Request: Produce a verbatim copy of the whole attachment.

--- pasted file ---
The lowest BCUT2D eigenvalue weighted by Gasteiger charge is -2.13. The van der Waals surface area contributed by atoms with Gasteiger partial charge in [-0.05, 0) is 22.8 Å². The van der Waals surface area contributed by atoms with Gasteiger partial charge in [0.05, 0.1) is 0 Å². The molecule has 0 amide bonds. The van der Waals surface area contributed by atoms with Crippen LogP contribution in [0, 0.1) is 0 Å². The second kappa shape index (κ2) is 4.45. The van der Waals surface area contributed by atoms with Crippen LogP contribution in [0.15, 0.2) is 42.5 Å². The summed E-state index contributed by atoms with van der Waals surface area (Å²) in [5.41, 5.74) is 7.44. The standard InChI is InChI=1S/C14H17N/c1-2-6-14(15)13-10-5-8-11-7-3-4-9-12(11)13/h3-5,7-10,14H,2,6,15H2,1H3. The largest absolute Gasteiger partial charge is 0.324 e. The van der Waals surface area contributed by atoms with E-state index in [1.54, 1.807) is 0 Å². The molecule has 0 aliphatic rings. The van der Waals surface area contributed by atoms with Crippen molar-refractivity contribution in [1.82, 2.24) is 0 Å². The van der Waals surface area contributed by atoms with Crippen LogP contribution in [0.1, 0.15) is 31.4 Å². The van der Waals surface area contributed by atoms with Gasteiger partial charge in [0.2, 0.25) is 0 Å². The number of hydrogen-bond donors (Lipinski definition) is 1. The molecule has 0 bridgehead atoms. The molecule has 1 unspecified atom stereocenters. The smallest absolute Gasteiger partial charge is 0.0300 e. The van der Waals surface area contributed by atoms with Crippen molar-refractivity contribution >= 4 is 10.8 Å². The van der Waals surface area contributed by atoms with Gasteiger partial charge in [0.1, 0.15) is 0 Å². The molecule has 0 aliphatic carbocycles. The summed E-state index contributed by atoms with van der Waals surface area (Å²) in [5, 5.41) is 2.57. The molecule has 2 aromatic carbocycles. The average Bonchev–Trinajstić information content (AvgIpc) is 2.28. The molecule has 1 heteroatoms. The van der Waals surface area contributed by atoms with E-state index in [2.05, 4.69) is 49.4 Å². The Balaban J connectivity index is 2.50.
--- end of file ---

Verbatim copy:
The lowest BCUT2D eigenvalue weighted by Gasteiger charge is -2.13. The van der Waals surface area contributed by atoms with Gasteiger partial charge in [-0.05, 0) is 22.8 Å². The van der Waals surface area contributed by atoms with Gasteiger partial charge in [0.05, 0.1) is 0 Å². The molecule has 0 amide bonds. The van der Waals surface area contributed by atoms with Crippen LogP contribution in [0, 0.1) is 0 Å². The second kappa shape index (κ2) is 4.45. The van der Waals surface area contributed by atoms with Crippen LogP contribution in [0.15, 0.2) is 42.5 Å². The summed E-state index contributed by atoms with van der Waals surface area (Å²) in [5.41, 5.74) is 7.44. The standard InChI is InChI=1S/C14H17N/c1-2-6-14(15)13-10-5-8-11-7-3-4-9-12(11)13/h3-5,7-10,14H,2,6,15H2,1H3. The largest absolute Gasteiger partial charge is 0.324 e. The van der Waals surface area contributed by atoms with E-state index in [1.54, 1.807) is 0 Å². The molecule has 0 aliphatic rings. The van der Waals surface area contributed by atoms with Crippen molar-refractivity contribution in [1.82, 2.24) is 0 Å². The van der Waals surface area contributed by atoms with Crippen LogP contribution in [0.1, 0.15) is 31.4 Å². The van der Waals surface area contributed by atoms with Gasteiger partial charge in [0.2, 0.25) is 0 Å². The number of hydrogen-bond donors (Lipinski definition) is 1. The molecule has 0 bridgehead atoms. The molecule has 1 unspecified atom stereocenters. The smallest absolute Gasteiger partial charge is 0.0300 e. The van der Waals surface area contributed by atoms with Crippen molar-refractivity contribution >= 4 is 10.8 Å². The van der Waals surface area contributed by atoms with Gasteiger partial charge in [0.1, 0.15) is 0 Å². The molecule has 0 aliphatic carbocycles. The summed E-state index contributed by atoms with van der Waals surface area (Å²) in [5, 5.41) is 2.57. The molecule has 2 aromatic carbocycles. The average Bonchev–Trinajstić information content (AvgIpc) is 2.28. The molecule has 1 heteroatoms. The van der Waals surface area contributed by atoms with E-state index in [2.05, 4.69) is 49.4 Å². The Balaban J connectivity index is 2.50.